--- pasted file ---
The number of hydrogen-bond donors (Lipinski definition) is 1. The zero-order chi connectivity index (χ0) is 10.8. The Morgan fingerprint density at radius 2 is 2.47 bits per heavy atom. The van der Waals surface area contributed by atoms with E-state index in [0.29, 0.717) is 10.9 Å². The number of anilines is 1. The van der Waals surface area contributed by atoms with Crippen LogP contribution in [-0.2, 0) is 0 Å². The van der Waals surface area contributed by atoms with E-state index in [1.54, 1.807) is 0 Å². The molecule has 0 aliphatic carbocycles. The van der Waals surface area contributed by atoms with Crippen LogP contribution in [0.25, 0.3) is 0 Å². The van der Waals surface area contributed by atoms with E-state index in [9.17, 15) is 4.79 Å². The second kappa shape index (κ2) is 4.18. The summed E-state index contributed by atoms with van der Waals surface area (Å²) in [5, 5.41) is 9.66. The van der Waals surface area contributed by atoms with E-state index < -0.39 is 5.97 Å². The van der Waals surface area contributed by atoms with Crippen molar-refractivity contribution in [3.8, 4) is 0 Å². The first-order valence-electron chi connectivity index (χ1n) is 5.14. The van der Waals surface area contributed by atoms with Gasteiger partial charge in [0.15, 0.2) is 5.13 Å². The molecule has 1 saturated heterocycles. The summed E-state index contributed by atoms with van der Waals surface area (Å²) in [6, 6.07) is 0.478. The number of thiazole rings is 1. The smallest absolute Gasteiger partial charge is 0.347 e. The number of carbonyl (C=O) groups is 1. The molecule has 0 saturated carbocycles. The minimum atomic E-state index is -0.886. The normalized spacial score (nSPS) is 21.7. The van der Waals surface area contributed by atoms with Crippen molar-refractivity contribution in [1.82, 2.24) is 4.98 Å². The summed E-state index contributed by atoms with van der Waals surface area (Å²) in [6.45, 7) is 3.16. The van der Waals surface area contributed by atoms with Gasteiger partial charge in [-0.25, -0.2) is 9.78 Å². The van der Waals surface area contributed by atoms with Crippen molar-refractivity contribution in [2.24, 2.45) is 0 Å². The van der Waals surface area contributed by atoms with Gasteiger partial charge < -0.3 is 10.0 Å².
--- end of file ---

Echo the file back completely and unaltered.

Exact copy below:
The number of hydrogen-bond donors (Lipinski definition) is 1. The zero-order chi connectivity index (χ0) is 10.8. The Morgan fingerprint density at radius 2 is 2.47 bits per heavy atom. The van der Waals surface area contributed by atoms with E-state index in [0.29, 0.717) is 10.9 Å². The number of anilines is 1. The van der Waals surface area contributed by atoms with Crippen LogP contribution in [-0.2, 0) is 0 Å². The van der Waals surface area contributed by atoms with E-state index in [1.54, 1.807) is 0 Å². The molecule has 0 aliphatic carbocycles. The van der Waals surface area contributed by atoms with Crippen LogP contribution in [0.25, 0.3) is 0 Å². The van der Waals surface area contributed by atoms with E-state index in [9.17, 15) is 4.79 Å². The second kappa shape index (κ2) is 4.18. The summed E-state index contributed by atoms with van der Waals surface area (Å²) in [5, 5.41) is 9.66. The van der Waals surface area contributed by atoms with E-state index < -0.39 is 5.97 Å². The van der Waals surface area contributed by atoms with Crippen molar-refractivity contribution in [3.8, 4) is 0 Å². The first-order valence-electron chi connectivity index (χ1n) is 5.14. The van der Waals surface area contributed by atoms with Gasteiger partial charge in [0.15, 0.2) is 5.13 Å². The molecule has 1 saturated heterocycles. The summed E-state index contributed by atoms with van der Waals surface area (Å²) in [6, 6.07) is 0.478. The number of thiazole rings is 1. The smallest absolute Gasteiger partial charge is 0.347 e. The number of carbonyl (C=O) groups is 1. The molecule has 0 saturated carbocycles. The minimum atomic E-state index is -0.886. The normalized spacial score (nSPS) is 21.7. The van der Waals surface area contributed by atoms with Crippen molar-refractivity contribution in [1.82, 2.24) is 4.98 Å². The summed E-state index contributed by atoms with van der Waals surface area (Å²) in [6.45, 7) is 3.16. The van der Waals surface area contributed by atoms with Gasteiger partial charge in [-0.25, -0.2) is 9.78 Å². The van der Waals surface area contributed by atoms with Crippen molar-refractivity contribution in [2.24, 2.45) is 0 Å². The van der Waals surface area contributed by atoms with Gasteiger partial charge < -0.3 is 10.0 Å².